Wait . . . sometime in January, I noticed little plants popping up that weren’t my usual weeds. As they grew, I began to recognize their leaves as those of garbanzo plants. How did that happen? All of the pods had been hollow. The plant had died. Who knows? Nature has forgiven me, too.
That photo at the very top shows foliage of one of the garbanzo bean plants now, pretty happy among spinach and winter grass weeds, growing in their season of cool. If the pods are not hollow this time, I have a dream: I’m going to use the beans to make hummus mixed with avocado and spread it on sourdough toast.
. . .
From now on, let’s grow our vegetables at the right time the first time. When to plant what? Consult these resources:
The best online resource I know of is Vince Lazaneo’s Vegetable Garden Planting Guide. (You may want to see my note here about determining whether you live in the “coastal” or “inland” zone.)
The best offline resource I know of is Sunset’s Western Garden Book.
You might also like to have a look at my “Month by Month” posts where I list vegetables to sow and plant each month in Southern California.
My dream of making hummus has been dashed by my sons, who discovered how good garbanzos taste fresh off the plant. At least the pods weren’t hollow.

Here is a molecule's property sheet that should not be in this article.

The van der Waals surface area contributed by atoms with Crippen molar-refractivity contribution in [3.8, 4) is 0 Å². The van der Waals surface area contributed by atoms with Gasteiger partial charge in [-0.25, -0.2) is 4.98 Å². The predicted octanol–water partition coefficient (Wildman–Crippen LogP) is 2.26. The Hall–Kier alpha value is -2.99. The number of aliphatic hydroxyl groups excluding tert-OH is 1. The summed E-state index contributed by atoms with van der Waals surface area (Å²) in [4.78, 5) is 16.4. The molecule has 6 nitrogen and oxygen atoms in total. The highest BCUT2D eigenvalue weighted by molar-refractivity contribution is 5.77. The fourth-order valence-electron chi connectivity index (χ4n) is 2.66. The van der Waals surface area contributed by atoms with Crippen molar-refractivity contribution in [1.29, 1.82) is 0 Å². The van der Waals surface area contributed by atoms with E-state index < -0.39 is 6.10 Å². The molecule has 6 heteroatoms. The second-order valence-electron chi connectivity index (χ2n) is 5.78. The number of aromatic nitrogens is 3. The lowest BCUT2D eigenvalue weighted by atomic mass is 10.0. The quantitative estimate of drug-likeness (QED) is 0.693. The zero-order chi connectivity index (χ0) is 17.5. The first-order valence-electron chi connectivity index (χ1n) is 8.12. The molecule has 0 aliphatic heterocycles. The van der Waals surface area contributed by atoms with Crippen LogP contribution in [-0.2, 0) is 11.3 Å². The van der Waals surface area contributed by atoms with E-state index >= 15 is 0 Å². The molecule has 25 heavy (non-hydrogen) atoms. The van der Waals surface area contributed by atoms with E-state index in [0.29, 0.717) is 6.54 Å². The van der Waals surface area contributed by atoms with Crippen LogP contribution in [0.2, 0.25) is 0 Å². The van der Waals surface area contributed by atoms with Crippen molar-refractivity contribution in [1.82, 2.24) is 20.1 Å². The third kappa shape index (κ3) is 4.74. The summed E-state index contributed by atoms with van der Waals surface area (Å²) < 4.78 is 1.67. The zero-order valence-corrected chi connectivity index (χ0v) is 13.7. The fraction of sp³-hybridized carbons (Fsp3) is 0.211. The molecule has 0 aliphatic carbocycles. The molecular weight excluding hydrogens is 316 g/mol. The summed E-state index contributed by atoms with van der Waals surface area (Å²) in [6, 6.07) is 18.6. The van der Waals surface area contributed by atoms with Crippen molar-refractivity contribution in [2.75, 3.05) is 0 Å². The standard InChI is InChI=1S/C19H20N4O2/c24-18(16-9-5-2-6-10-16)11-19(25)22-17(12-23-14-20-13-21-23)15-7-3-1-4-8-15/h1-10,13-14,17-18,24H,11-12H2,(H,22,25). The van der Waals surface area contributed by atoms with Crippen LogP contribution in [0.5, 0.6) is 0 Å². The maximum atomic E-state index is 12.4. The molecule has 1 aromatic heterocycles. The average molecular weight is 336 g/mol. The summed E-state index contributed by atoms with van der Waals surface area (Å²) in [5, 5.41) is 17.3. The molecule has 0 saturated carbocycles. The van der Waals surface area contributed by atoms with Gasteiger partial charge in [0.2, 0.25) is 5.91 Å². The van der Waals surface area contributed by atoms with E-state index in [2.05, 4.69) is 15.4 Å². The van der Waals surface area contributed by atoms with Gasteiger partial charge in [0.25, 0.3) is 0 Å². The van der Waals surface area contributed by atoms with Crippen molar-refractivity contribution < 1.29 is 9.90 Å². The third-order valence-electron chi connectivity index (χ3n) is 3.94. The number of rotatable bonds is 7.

You have eaten a part of this plant a million times, and you’ve almost certainly grown it in your vegetable garden, but you may have never let it live long enough to blossom. Poof.
I’ll post the answer in the comments section in a couple days.
Even though I refer to my notes from past seasons for precise planting times, for a glance at which vegetables I can plant at any given time I always go to Vince Lazaneo’s “Vegetable Planting Guide.” Vince is a retired farm advisor for San Diego County with the University of California Cooperative Extension and he supervised my Master Gardener training class. He has been growing vegetables in Southern California for longer than I’ve been alive. His guide is to the point at only four pages, but below is the most important page in case you’re in a rush.
Are you “coastal” or “inland”? Consider yourself coastal if you are less than two miles from the ocean. Consider yourself inland if you are more than two miles from the ocean. If you are right around two miles from the beach, maybe in Oceanside or Costa Mesa or Torrance, then think about your elevation: if it’s over 200 feet, then consider yourself inland.